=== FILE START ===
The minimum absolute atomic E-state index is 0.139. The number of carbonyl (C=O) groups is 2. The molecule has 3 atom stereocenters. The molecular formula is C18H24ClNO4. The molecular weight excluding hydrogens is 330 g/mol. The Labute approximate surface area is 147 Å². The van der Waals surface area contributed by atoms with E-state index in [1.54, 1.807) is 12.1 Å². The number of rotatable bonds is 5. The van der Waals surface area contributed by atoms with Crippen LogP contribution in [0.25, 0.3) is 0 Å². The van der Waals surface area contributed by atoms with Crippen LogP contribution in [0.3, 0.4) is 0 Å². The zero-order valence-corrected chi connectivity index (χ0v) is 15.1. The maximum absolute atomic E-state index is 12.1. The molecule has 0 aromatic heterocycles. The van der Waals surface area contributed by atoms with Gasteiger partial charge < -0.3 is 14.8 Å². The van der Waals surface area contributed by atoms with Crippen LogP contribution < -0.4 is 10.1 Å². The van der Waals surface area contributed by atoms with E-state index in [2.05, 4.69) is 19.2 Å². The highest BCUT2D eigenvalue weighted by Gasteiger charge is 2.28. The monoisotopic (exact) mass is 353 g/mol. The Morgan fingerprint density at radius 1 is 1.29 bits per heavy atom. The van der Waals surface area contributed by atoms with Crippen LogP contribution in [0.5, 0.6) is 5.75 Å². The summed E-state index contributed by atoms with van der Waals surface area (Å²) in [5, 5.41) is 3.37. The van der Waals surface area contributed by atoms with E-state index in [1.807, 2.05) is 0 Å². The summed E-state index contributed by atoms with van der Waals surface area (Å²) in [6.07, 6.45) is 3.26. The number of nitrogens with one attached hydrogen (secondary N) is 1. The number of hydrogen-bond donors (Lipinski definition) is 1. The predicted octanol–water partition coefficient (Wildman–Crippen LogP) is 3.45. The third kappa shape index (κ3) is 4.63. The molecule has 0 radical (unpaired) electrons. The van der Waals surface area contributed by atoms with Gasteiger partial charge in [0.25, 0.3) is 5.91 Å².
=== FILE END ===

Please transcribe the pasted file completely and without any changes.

The minimum absolute atomic E-state index is 0.139. The number of carbonyl (C=O) groups is 2. The molecule has 3 atom stereocenters. The molecular formula is C18H24ClNO4. The molecular weight excluding hydrogens is 330 g/mol. The Labute approximate surface area is 147 Å². The van der Waals surface area contributed by atoms with E-state index in [1.54, 1.807) is 12.1 Å². The number of rotatable bonds is 5. The van der Waals surface area contributed by atoms with Crippen LogP contribution in [0.25, 0.3) is 0 Å². The van der Waals surface area contributed by atoms with Crippen LogP contribution in [0.3, 0.4) is 0 Å². The zero-order valence-corrected chi connectivity index (χ0v) is 15.1. The maximum absolute atomic E-state index is 12.1. The molecule has 0 aromatic heterocycles. The van der Waals surface area contributed by atoms with Gasteiger partial charge < -0.3 is 14.8 Å². The van der Waals surface area contributed by atoms with Crippen LogP contribution < -0.4 is 10.1 Å². The van der Waals surface area contributed by atoms with E-state index in [2.05, 4.69) is 19.2 Å². The highest BCUT2D eigenvalue weighted by Gasteiger charge is 2.28. The monoisotopic (exact) mass is 353 g/mol. The Morgan fingerprint density at radius 1 is 1.29 bits per heavy atom. The van der Waals surface area contributed by atoms with Crippen LogP contribution in [0.5, 0.6) is 5.75 Å². The summed E-state index contributed by atoms with van der Waals surface area (Å²) in [5, 5.41) is 3.37. The van der Waals surface area contributed by atoms with E-state index in [1.807, 2.05) is 0 Å². The summed E-state index contributed by atoms with van der Waals surface area (Å²) in [6.07, 6.45) is 3.26. The number of nitrogens with one attached hydrogen (secondary N) is 1. The number of hydrogen-bond donors (Lipinski definition) is 1. The predicted octanol–water partition coefficient (Wildman–Crippen LogP) is 3.45. The third kappa shape index (κ3) is 4.63. The molecule has 0 radical (unpaired) electrons. The van der Waals surface area contributed by atoms with Gasteiger partial charge in [0.25, 0.3) is 5.91 Å².